Renderings Revealed for Pi Capital Partners’ 335 Fifth Avenue in NoMad, Manhattan

335 Fifth Avenue. Developed by Pi Capital Partners.

YIMBY has exclusive new renderings for an upcoming 21-story mixed-use project at 335 Fifth Avenue in the Midtown, Manhattan neighborhood of NoMad. Designed by Raymond Chan Architect PC and developed by James and Jerry Pi of Pi Capital Partners, the 72,000-square-foot building will yield 83 rental apartments above 10,000 square feet of commercial retail space, with the latter component spanning three stories at the base. The corner site is located at the intersection of Fifth Avenue and East 33rd Street, directly to the east of the Empire State Building.

The main rendering above shows a multi-stepped podium with a double-height ground level, wrapped in floor-to-ceiling glass. The three stepped levels, which will be occupied by the commercial component, feature a series of outdoor terraces with glass railings and X-shaped braces that frame the panels on the western elevation. Above these levels, the main tower begins, which will house the apartments within a repetitive stack of floor plates. The western corner features multiple edges, while a uniform glass curtain wall encloses the entire structure up to its flat parapet.

The residential lobby entrance to 335 Fifth Avenue. Developed by Pi Capital Partners.

The residential lobby at 335 Fifth Avenue. Developed by Pi Capital Partners.

The residential lobby at 335 Fifth Avenue. Developed by Pi Capital Partners.

The commercial lobby of 335 Fifth Avenue. Developed by Pi Capital Partners.

The mail room at 335 Fifth Avenue. Developed by Pi Capital Partners.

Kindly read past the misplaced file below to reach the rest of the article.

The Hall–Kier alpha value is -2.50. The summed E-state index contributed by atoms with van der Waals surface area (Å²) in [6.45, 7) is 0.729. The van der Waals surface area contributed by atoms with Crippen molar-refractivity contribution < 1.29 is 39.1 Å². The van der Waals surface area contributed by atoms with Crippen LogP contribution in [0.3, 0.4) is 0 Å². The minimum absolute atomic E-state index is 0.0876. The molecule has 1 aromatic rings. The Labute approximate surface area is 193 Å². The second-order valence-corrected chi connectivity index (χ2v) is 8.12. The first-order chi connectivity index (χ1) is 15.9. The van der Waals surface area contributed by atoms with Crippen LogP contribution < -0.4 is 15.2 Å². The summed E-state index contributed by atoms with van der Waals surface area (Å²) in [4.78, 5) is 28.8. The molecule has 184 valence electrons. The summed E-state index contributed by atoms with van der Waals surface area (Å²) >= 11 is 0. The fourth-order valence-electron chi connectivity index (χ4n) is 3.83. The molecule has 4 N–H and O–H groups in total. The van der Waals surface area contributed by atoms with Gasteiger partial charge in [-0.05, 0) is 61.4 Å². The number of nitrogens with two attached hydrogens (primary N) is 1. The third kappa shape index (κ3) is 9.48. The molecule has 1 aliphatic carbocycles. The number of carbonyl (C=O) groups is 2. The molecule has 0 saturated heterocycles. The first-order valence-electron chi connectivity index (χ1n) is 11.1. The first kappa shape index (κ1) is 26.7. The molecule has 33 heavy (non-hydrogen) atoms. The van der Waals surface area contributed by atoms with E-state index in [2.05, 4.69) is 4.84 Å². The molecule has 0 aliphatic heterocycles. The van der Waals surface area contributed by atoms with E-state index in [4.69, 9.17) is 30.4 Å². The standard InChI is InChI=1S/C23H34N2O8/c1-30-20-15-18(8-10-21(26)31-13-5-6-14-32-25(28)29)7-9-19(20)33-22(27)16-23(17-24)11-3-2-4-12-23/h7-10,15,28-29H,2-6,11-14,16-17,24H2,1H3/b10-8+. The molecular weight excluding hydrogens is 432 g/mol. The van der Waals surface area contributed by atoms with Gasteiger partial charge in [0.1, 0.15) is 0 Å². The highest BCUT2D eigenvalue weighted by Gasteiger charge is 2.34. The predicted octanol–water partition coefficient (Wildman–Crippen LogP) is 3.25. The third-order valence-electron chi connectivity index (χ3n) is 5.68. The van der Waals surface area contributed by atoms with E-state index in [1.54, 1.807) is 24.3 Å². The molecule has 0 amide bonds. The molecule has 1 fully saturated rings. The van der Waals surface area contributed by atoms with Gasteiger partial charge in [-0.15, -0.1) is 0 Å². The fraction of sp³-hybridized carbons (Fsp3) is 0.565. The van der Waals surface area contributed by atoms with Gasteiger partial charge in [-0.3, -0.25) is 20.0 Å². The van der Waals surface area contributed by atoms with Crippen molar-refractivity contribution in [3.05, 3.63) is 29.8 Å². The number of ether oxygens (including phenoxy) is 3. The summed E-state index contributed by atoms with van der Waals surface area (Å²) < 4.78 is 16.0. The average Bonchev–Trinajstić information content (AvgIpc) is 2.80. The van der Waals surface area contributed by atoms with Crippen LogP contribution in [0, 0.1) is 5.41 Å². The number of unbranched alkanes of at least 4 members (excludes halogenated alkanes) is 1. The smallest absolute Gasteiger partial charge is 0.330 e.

No amenities have been disclosed at this time, though a rendering of a fitness center with access to a connecting outdoor terrace can be seen below. Two lobbies are separately devoted to the residents and those who would work on the lower levels. Other renderings show a typical kitchen and bathroom, the mail room, and a residential corridor.

An elevator at 335 Fifth Avenue. Developed by Pi Capital Partners.

A residential corridor at 335 Fifth Avenue. Developed by Pi Capital Partners.

A kitchen and dining area in a typical unit at 335 Fifth Avenue. Developed by Pi Capital Partners..

A bathroom layout at 335 Fifth Avenue. Developed by Pi Capital Partners.

The fitness center at 335 Fifth Avenue. Developed by Pi Capital Partners.

An outdoor terrace at 335 Fifth Avenue. Developed by Pi Capital Partners.

335 Fifth Avenue is expected to break ground sometime next year, and completion is anticipated for 2024.

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TFC Horizon

30 Comments on "Renderings Revealed for Pi Capital Partners’ 335 Fifth Avenue in NoMad, Manhattan"

  1. David in Bushwick | January 18, 2021 at 9:03 am | Reply

    The existing historic building is a true gem, has it already been demolished?
    The very last thing Manhattan needs is yet another glass box for the privileged. Given the setback of the tower, at the very least, keep the historic facade.

  2. I really dislike the setbacks and how they disrupt the street wall above the first few floors.

    • Timothy Johnson | January 21, 2021 at 12:16 am | Reply

      This is really just a repetitive minimalist glass box with a bit of fru-fru added at the base – similar to what one might expect to see on a mall entrance

  3. The existing building should have been landmarked years ago. Not only is it a fine building by a renowned firm – Renwick, Aspinwall & Russell, the architects of St. Patrick’s Cathedral, Grace Church and the Smithsonian “Castle” – but it is the first building to have an electric elevator, which by that alone it should be deserving of landmark status. Although the building has been much altered on the ground floor, the upper floors are intact and add immeasurably to the street.

  4. Ditto…”Another glass box for the privileged”😕

  5. This would be ok filler for a mid-block location. Not Aok for such a prominent corner on Fifth Avenue.

  6. My inner NIMBY is churning. This sits right across the avenue from the Empire State Building. It’s older than the Empire State Building. And now they want to replace it with a glass…something that doesn’t even appropriately terminate the corner.

  7. The design is not bad, but it doesn’t belong at this site. The existing building at 335 Fifth Avenue is absolutely beautiful and undoubtedly historical. LPC! WHY?! What a disgrace. This is just pure greed out of Pi Capital Partners. They know this site’s history will attract buyers. 😟